Jewish By Injection Only
nytheatre.com review by Michael Bettencourt
July 21, 2006
Jewish by Injection Only takes as its theme a matter of constant importance to human beings: the search for an anchored personal identity. For Jews, this search is especially important, given the historical dislocations they have suffered. Unfortunately, the richness of the theme is not matched by either the script or the production that playwright / producer / director Michael Stockman has created to explore it.
The action begins on Passover, when Joseph Goldman (John D. McNally), the head of a not-so-observant Jewish family, will complete the sale of his Queens-based real estate business to a German company. The sale will allow him to get out from under a business he loathes and spend his days with his beloved wife, Delphine (Elizabeth Elson).
However, these best-laid plans are sent astray when son David (Jason Kaminsky) crashes home, obsessed about uncovering the true story of his mother’s past. Why the obsession? His girlfriend of less than a year refuses to accept his marriage proposal because he isn’t Jewish enough. David believes that Delphine, abandoned by her mother into the care of Catholic nuns during the German invasion of France, is actually Jewish. If she is Jewish, then he, too, is an authentic Jew, and he can get the girl back.
Two sisters, Lily (Sonia Perez) and Annabelle (Lani Shipman), have their own long menus of resentments (for example, Annabelle went to a private prep school while Lily was stuck going to public schools in Queens), and David’s unexpected return and obsession about his mother’s secret causes those resentments to boil over.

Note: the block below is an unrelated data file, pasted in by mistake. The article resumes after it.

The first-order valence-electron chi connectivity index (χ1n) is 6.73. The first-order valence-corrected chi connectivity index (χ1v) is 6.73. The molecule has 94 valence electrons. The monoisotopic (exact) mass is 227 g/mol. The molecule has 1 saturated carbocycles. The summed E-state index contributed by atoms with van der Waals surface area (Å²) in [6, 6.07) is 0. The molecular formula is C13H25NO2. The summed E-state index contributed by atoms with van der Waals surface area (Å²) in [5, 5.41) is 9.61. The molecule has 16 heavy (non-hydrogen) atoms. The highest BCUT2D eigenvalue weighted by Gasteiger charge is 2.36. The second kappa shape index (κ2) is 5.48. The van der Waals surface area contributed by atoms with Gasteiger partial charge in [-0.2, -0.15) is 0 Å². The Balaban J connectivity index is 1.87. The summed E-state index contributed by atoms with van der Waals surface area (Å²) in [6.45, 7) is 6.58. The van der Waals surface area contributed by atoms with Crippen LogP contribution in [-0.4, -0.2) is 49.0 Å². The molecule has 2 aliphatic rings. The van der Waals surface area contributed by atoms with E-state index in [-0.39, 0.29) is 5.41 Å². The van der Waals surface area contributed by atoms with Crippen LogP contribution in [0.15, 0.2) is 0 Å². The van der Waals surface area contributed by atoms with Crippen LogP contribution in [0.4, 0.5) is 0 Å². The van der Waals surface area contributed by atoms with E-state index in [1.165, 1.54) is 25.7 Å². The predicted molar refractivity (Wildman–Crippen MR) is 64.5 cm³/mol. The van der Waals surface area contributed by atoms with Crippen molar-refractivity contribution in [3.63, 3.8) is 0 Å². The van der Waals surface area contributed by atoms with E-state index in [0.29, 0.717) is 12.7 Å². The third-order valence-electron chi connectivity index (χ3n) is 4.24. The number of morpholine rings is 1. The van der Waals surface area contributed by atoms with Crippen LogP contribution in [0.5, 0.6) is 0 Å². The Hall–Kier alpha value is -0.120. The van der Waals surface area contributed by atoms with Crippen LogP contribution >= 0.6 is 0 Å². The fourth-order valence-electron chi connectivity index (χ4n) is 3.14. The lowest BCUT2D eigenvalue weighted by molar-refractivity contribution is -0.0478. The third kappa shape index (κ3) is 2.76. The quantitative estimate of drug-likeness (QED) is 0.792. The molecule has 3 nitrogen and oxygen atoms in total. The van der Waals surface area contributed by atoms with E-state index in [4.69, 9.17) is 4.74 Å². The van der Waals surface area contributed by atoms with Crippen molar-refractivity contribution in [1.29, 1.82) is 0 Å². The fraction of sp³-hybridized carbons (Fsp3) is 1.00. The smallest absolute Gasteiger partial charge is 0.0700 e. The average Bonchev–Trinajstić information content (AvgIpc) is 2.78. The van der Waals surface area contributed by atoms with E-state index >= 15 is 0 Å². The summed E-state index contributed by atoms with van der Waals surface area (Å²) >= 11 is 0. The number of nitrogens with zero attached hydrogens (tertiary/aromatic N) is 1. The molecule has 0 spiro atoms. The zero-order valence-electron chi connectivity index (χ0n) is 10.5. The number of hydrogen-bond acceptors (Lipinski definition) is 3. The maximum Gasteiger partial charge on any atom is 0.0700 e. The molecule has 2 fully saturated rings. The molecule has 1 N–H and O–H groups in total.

Eventually, all this huffing itself resolves into a vicious family reconciliation. Delphine is not Jewish, but her father was, and her dark story is that she saw the Nazis drag her father away and kill him. Joseph decides not to give up the business that has so disgusted him because David has convinced him that the five of them could resuscitate it into something grand and glorious. Lily and Annabelle kiss and make up.
The play feels jury-rigged in terms of both the writing and directing. At every dramatic turn in the play, one can feel the story shoehorned into what the writer wants to do rather than what the situation and the characters are creating moment-to-moment. And, like Alice in Wonderland, the audience is often asked to believe six impossible things before breakfast. For instance, in an office occupied for decades, only on this day do Joseph and David discover the pen Joseph’s father may have used to sign contracts and a yarmulke from Joseph’s bar mitzvah. Only found today? On Passover? When the family is in crisis? It's a little too convenient.
This clumsiness is also reflected in the production values. Set design is sloppy, using cardboard boxes and folding chairs instead of actual office furniture. The klezmer pre-show music seems clichéd. And Stockman doesn’t so much direct his actors as simply move them around his clutter of boxes and chairs.
Stockman has taken on an important topic, but he has written it up in a way that drains off all urgency by relying on the re-telling of past events and limiting the present action to reactions to things the audience has not experienced. This is a sure recipe for making a 90-minute theatre piece feel much much longer than its hour and a half upon the stage.